Edward Borley writes: For capping tube ends, nylons (women's stockings) are a good choice.  They won't degrade and one old pair that's already being thrown out will cap a lot of ends.  

Float Valves
This is where we buy float valves: US Plastic CorpMake sure you get the adjustable valveWe upgraded from the 1/4" to the 1/2" because during the summer the plants were drawing a lot of water from the yellow reservoir and it appeared that the 1/4" valve couldn't keep up with the demand.

Water Dipstick
Randy Gilliland of Redmond, WA writes, I came up with a simple dipstick for the water tube so I can tell at a glance how much water is in each container.  It's a wine cork on a rod made of taped up bamboo skewers.  I put it in dry and with a marker I mark the skewer at the top of the filler tube once the bucket is full of water the cork rises and I can watch to see when I'm getting low.

Renewable Peat?
"Just so you know, the 'traditional' thinking has been that peat bogs take 10,000s years to form. I have seen college text books that teach this.  However recent research has found that Sphagnum moss grows up to 30 inches tall each year. I own 150 acres of forestland which includes peat bog. I can harvest peat, and it does grow back. Allowing re-harvest every 8 years.  If I remove a 3 foot thick layer of peat, and come back 8 years later I can do it again. Peat is a renewable resource.  Northern Scotland, Ireland, and Finland have been performing renewable harvests of their peat bogs for about 30 years."   Galen Young of Argyle, Maine.

Tomato Cage Idea
Mike Noel of Lewiston, Idaho sent us this picture of his PVC tomato cage.  Click on it for a larger image.

Free Buckets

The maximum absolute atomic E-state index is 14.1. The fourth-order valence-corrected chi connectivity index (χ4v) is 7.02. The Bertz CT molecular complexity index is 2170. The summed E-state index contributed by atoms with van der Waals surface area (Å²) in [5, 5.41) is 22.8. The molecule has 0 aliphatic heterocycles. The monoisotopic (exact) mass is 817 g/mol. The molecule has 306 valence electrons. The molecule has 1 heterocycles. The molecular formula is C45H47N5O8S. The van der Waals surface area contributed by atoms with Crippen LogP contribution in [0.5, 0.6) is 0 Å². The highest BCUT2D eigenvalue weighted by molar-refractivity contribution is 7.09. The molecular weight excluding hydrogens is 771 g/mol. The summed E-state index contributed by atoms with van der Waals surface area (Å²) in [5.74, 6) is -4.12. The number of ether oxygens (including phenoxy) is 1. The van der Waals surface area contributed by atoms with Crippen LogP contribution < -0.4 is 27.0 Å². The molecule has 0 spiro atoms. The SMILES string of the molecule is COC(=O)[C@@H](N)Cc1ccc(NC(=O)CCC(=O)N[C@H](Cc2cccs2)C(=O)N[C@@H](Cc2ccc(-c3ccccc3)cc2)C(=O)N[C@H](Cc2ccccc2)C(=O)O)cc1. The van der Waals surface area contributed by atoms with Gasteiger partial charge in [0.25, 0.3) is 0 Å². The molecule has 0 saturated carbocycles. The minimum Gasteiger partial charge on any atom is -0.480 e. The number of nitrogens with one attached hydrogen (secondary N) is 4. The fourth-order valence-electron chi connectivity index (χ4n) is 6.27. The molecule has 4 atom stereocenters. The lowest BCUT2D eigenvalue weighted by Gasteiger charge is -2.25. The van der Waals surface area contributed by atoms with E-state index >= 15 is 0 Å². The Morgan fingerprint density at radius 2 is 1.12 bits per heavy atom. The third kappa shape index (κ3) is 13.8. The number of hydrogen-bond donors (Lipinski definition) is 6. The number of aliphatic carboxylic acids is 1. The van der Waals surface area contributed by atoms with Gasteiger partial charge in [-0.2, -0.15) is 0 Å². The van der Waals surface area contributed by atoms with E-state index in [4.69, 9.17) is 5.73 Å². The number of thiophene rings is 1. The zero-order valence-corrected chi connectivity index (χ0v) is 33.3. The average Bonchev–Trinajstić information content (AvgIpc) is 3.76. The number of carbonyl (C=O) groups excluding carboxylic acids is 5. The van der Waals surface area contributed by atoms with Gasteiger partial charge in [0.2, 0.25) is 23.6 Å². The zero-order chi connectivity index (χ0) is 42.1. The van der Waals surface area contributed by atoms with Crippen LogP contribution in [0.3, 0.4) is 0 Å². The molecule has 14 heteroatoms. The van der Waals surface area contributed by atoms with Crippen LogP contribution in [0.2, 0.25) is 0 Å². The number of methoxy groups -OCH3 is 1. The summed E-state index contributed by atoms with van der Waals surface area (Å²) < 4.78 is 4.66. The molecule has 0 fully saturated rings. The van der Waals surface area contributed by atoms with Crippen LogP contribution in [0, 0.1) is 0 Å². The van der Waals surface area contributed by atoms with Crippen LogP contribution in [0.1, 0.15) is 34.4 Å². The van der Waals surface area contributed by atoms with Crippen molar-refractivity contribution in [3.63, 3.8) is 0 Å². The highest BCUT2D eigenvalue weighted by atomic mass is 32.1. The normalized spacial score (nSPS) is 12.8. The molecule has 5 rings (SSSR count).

Please let us know where you've had success in getting free, recycled or really cheap buckets.

1) Bakeries.  Frosting is shipped in buckets.  These buckets  are often smaller than 5 gallons, resulting in smaller water reservoirs.  If you use the automatic watering system, you should be AOK.  Wayne Burks from Anderson, Mo. writes, "I've been finding them at some Walmart stores that have bakeries. I get at least 5 at a time.  Tonight I was able to get 9!"

2) Pickles.  Deli pickles are often shipped in 5 gallon buckets.

3) Drywall Mud.  According to Friedrich from Munich Germany, buckets that are used to ship  drywall ("SheetRock") mud  are safe.     We express no opinion on the safety of using drywall mud buckets for a garden.  Do not use them unless you have verified that they're safe.

4) Soap Makers.  Make friends with a person who makes handcrafted soap.  Vegetable oil, which is shipped in 6.5 gallon buckets, is used in the soap making process.

5) Mexican restaurants. I live near a Mexican restaurant which puts out their used buckets and lids weekly so this is a really good source.  If you don't mind the fact that they are imprinted with the words Lard and Pork Bellies and of course you have to clean out the residual!  I use the lard scrapings to make little eateries for the wild bird population in the winter. Sylvia from Norristown, Pennsylvania.

6) Fast Food restaurants.  I find buckets at the Burger King on an Army base nearby.  The pickles are shipped and as they empty the buckets they normally throw them out.  Simply ask the manager to set them of to the side and you can pick them up at your leisure.  David Lonowski US Army Irlbach, Germany

7)  Electric motor rewinding shops get their wire in 5 gal. buckets.  These are spotlessly clean and ready for use. They just junk them.   Mike Connolly from Central Illinois.

8)  Wine Store.  "I found free buckets at a wine making retail store."  Marcelle  from Timmins Ontario Canada

9)  Kitty Litter.  I use empty cat litter buckets from myself and my friends.  They have the right plastic rating and they work GREAT!  Teresa

10)  Cafeteria Lady & Craigslist.  I found two great sources for buckets.  1) I asked the "cafeteria lady"  at my child's school to save them for me (took a little patience but I  got 6)   2) I found someone selling buckets for 50 cents each on craigslist.org (instant  gratification they had hundreds - I bought 30)  Shannon  Fresno CA

11)   Car Washes.  I've recently discovered car washes, particularly the self serve car  washes, have a large supply of buckets. The one near me has  a never ending supply of 5, 30 and 55 gallon plastic buckets.   Sam Aiello of New Jersey.

12)  Buffets.  Have been buying 5 gal pickle buckets from FireHouse Sub stores for $2.00 each. Family buffets in our area also are providing 5 gal buckets and 3 gallon square buckets free. Just go ask and they will even save em for ya.  OB O'Brien

13)  Large Kitchens.  Large mass feed kitchens such as buffet restaurants and school kitchens have an abundance of 5 gallon buckets.  Grant Fuller